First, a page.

From charity and phishing scams to pandemic debt settlement scams, business loan fraud issues are at their worst ever today, and scammers continue to find innovative ways to prey on the unwary. Many firms rely on business loans, yet business lending is also plagued with scams. Fraudsters operate both within and outside the United States, extorting money from business owners who are unaware of how the process works. The phenomenal rise of the online lending industry has made obtaining business loans quick and easy. Unfortunately, this has also exponentially increased small business loan frauds, and the unpredictable market due to the pandemic and the war has made entrepreneurs more vulnerable to these traps.
This article will help you understand the types of business loan scams, how to detect them, and what to do when you are in a loan scam to protect yourself from fraud that can hurt your business.
A business loan fraud is any deceptive activity wherein a person or an organization impersonating a provider gathers your confidential information and fails to provide the money you requested. Here are the ten most widespread loan scams and the tricks scammers use to target unsuspecting businesses:
A low-interest loan will be offered to you in exchange for upfront costs, usually under the pretext of an "application cost", a "one-time charge," or a “service charge” in an advance-fee lending scam. They guarantee that anyone can be approved for their low-interest fraud business loans without reviewing their credit score.
If you claim you can't make an upfront fee, the fraudster will offer to add it to your loan balance and then make a bogus ACH (automated clearing house) deposit to your bank account for the complete amount. One thing you should know is that reputed lenders may also collect initial payments. For example, before closing a loan, banks frequently levy upfront application fees, credit report fees, and so on.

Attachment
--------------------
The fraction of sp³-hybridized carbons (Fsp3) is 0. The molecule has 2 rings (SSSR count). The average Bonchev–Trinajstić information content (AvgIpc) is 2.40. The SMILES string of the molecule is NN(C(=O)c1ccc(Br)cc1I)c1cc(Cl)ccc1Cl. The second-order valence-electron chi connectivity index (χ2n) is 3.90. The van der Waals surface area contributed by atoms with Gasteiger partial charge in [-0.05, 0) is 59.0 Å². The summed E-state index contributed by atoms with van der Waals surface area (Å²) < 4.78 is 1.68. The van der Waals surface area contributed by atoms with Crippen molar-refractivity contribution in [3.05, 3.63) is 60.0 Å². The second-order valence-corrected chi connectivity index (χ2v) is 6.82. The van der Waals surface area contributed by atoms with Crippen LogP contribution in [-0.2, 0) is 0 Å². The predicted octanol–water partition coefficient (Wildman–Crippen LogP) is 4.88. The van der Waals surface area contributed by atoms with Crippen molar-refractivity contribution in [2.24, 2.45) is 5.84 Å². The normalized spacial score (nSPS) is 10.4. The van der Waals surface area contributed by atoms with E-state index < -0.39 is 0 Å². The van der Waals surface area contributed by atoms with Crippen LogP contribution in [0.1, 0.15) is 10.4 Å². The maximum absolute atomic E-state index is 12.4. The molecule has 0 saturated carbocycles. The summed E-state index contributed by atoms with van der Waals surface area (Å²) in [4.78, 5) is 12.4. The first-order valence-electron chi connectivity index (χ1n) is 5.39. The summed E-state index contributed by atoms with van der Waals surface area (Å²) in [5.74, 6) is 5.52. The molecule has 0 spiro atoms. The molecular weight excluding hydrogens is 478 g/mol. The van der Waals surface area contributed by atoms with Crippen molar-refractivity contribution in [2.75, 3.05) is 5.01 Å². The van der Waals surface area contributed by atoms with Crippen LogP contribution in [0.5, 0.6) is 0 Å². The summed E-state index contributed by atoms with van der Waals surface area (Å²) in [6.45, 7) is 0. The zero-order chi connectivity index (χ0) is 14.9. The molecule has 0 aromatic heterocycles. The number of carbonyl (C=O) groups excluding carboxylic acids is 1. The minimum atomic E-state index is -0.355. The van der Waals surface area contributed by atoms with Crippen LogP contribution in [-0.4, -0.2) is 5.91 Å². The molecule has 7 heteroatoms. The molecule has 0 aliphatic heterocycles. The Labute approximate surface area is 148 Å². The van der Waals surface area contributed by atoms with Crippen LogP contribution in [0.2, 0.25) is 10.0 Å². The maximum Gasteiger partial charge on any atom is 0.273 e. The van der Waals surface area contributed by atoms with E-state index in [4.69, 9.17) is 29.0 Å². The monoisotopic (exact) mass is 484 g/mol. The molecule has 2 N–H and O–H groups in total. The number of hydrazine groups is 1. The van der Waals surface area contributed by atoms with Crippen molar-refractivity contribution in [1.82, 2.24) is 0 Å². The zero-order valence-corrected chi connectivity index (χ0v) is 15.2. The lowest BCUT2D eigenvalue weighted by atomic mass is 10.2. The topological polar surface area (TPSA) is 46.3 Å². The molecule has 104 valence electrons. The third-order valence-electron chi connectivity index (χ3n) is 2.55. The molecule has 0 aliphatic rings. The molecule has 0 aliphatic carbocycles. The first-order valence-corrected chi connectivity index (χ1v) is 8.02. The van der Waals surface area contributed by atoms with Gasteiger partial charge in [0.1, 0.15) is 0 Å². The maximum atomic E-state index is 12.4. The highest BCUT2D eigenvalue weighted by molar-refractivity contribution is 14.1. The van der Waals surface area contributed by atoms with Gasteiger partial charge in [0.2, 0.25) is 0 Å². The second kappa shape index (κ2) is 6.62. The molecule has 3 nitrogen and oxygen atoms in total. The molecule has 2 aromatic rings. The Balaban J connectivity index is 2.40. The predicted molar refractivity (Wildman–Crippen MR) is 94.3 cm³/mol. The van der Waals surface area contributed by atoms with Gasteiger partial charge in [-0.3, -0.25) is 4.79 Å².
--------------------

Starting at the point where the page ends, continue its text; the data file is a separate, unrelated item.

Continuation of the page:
Be sure to research your lender. For small business owners, credible and experienced online financial firms like Fundkite have proven of great value.
Phishing is an email scam that cybercriminals use to obtain confidential information such as bank account numbers, social security numbers, passwords, and so on. Phishers psychologically manipulate you to obtain this data to sign in to your e-mail, bank, and other accounts to extort money. To evade any suspicion, phishing emails can include business logos you recognize. They will request that you open an attachment or update your payment. They may also inform you that there has been unusual activity on your email address to obtain information. They will emotionally influence you into providing your personal information by instilling fear in you. Before you know it, the phisher would have stolen your money, locked you out of your account, and stolen your identity. Make sure to review the sender’s email address for authenticity, check for grammatical issues in the e-mail, and call the relevant organization’s customer service department to confirm the information provided in the e-mail before making a payment.